Men’s crew fights rough currents on the Charles

Last weekend, men’s crew travelled to Boston, Mass. for the Donahue Cup, relocated from Worcester due to ice on the lake.

Races were originally intended to start at 10 a.m. but were rescheduled to earlier times due to wind. The Basin treated all racers to 20+ mph headwinds and white cap waves of nearly two feet, swamping boats and forcing significantly slower times with the 1V posting a 7:07.8, over a minute longer than normal, and the 2V posting a time of 8:13.8, which is over 30 percent longer than in calm conditions.

The 1V was the first to race against Massachusetts Institute of Techonology and Worcester Polytechnic Institute. All boats got out to rickety starts, but MIT surged ahead. The Ephs rebuffed any further attempt by the Engineers to gain an advantage and took a couple seats back. As the water calmed marginally in the last 400 meters, the Engineers pulled a few seats back for a 2.9 second final margin. MIT finished in 7:04.9, while Williams crossed the line in 7:07.8 and WPI clocked a time of 7:22.1.

The 2V and 1F combined races against WPI’s 2V and 3V due to high demand for race slots. From the start, the WPI 2V rocketed out to a lead ahead of the men and maintained the margin as all boats fought to stay afloat. The WPI 2V won the race in 7:53.2, while the men’s 2V finished in 8:13.8, the Williams 1F finished in 8:30.9 and the WPI 3V finished in 9:49.1.

“In situations like these, you just have to show up and fight your way down the course,” commented co-captain Sam Chapin ’15. “No one can row well in these conditions, so it’s all about grinding it out, showing some grit, and staying composed. Unfortunately the result wasn’t exactly what we wanted, but it was quite the character building experience.”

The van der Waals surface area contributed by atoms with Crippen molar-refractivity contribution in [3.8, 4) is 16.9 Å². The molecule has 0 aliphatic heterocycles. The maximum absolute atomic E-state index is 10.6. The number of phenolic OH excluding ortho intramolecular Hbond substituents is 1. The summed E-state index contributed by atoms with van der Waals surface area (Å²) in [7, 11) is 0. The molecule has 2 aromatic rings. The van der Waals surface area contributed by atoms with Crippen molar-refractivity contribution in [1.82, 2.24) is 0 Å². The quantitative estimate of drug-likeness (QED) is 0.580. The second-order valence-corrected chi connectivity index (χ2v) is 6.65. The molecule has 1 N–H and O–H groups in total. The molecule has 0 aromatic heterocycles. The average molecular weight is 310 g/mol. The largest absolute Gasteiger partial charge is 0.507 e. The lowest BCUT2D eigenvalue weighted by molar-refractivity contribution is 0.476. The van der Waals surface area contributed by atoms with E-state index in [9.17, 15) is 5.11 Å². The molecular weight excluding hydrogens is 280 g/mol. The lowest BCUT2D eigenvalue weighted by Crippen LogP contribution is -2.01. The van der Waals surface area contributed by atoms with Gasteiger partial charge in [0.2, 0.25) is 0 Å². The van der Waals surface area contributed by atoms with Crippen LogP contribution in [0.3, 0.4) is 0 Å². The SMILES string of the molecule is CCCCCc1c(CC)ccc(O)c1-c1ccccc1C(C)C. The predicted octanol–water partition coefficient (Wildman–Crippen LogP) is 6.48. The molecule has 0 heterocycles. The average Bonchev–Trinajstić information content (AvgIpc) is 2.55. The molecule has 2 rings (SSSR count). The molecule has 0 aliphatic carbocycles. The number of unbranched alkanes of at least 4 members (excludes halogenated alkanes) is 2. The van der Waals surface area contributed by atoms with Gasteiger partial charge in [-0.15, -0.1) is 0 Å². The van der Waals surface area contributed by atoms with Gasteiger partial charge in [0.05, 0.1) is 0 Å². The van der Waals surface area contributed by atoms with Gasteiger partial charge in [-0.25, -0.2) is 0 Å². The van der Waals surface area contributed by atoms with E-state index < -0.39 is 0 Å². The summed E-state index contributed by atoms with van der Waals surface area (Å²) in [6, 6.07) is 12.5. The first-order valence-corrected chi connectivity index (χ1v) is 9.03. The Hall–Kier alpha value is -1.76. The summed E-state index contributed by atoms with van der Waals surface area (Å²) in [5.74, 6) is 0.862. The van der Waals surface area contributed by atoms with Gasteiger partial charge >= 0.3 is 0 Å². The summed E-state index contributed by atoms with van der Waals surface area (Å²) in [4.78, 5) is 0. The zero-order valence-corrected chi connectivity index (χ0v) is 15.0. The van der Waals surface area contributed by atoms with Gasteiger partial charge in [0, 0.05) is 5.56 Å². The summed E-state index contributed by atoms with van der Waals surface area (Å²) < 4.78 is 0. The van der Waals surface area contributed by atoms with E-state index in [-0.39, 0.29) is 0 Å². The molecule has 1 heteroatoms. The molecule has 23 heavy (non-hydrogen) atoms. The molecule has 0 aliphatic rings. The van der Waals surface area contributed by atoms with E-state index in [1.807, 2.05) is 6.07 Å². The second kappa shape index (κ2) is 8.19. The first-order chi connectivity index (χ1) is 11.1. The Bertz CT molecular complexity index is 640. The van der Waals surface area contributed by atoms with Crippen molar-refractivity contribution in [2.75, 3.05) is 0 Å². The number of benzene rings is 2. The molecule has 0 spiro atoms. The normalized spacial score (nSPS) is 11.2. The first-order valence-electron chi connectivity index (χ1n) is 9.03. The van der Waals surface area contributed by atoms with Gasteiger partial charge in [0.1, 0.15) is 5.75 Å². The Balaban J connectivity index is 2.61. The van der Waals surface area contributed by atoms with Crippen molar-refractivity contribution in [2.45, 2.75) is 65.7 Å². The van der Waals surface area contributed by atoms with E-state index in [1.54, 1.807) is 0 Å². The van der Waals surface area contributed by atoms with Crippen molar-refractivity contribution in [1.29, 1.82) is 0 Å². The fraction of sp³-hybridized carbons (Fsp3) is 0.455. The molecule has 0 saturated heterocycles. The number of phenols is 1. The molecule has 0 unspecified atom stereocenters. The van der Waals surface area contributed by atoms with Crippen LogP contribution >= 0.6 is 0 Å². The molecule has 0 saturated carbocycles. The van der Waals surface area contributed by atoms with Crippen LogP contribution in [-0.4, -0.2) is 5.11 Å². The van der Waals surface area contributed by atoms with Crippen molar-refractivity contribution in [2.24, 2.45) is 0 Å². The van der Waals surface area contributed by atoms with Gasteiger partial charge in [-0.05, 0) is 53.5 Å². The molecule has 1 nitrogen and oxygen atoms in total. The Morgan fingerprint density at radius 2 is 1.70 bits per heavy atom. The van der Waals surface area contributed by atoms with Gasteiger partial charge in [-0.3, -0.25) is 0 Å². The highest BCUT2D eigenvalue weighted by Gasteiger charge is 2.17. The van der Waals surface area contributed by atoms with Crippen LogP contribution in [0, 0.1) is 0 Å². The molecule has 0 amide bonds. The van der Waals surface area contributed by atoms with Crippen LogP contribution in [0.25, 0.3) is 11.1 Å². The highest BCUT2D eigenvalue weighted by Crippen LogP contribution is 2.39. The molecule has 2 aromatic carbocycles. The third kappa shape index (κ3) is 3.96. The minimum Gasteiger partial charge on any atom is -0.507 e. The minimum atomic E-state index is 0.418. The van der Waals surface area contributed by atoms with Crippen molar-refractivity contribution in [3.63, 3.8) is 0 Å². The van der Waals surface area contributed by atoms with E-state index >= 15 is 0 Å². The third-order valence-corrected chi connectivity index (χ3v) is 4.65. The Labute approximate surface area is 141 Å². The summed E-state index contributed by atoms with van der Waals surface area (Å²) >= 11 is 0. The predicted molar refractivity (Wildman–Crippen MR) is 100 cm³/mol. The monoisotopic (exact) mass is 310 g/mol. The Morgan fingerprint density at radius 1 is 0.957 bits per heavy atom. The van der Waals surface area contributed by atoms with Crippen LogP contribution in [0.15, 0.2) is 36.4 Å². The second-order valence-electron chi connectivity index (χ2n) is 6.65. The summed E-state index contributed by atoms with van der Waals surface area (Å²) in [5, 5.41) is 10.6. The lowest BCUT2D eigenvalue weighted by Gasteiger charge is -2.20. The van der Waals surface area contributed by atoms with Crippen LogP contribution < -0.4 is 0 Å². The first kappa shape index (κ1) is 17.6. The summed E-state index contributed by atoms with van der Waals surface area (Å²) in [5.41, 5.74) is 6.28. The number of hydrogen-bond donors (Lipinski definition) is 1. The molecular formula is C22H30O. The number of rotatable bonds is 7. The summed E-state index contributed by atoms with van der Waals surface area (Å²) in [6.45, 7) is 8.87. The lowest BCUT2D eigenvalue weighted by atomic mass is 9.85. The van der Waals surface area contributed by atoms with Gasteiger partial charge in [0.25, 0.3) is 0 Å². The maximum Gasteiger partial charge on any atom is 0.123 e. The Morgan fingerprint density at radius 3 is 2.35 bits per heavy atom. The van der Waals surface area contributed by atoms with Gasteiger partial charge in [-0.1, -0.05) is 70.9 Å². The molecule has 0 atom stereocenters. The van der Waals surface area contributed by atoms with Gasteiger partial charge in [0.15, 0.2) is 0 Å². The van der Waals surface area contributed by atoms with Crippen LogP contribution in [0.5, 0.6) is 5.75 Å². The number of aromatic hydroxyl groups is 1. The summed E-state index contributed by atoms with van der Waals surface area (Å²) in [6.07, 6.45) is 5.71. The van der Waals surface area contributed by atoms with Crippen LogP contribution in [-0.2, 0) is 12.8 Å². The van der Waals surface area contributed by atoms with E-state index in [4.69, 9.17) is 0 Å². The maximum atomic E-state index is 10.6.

On April 4, after spending spring break in South Carolina, the men stopped in Philadelphia, Penn. to race against St. Joseph’s and Drexel.

Races commenced late on Friday for the men. The racecourse was crowded as many teams seeking open water flocked to the Schuylkill River. Additionally, the wind kicked up to a steady 20-25 mph with gusts up to 35 mph. The direction of the wind shifted throughout the day and between races with tail winds at the start and swirling head and cross winds throughout the final stretch. Because of the wind, the umpires chose to forgo the stake boats for floating starts. These conditions were a great test for all racing.

The 1F boats were the first to race and took on Temple and Bucknell. The Ephs fought hard for a third-place finish, only 0.3 seconds behind Temple and 5.6 seconds behind Bucknell.  The next race was the 2V boat  against St. Joe’s. The boat notched a win with a time of 6:05.0.  The 1V boat followed shortly after in a race that went untimed but resulted in a 5.3 second margin. The Ephs jumped out to an early lead and held onto the margin. The last of the early afternoon races was the 3V boat, which is a mix of varsity and novice freshmen rowers. The boat rowed a strong race but was overpowered by the Hawks by a margin of 15.2 seconds.

A couple of hours later, the mentook to the water again to face Drexel. The 1F boats were the first to start again. Taking on Drexel’s first and second freshman boats, the men fought a hard race but were beat to the line by both Drexel boats, finishing in a time of 6:41.6. The 2V boat raced strong but fell behind after a strong start by Drexel. The Ephs fought from behind to finish 12.7 seconds back with a finishing time of 6:36.7. The 1V followed with a tight race. For the first 700m the Ephs hung with Drexel, but were slowly pushed away throughout the body of the piece. The final margin was nine seconds with the Ephs posting a finishing time of 6:09.0. The last boat to race was the 3V, which rowed a great race but was significantly outmatched and lost by a 33 second margin.

The men will not see MIT again this season, but they will see WPI at New England’s and ECACs. The Little Three regatta against Wesleyan is scheduled for this weekend, but the location has not yet been decided due to pending ice melt and river flow.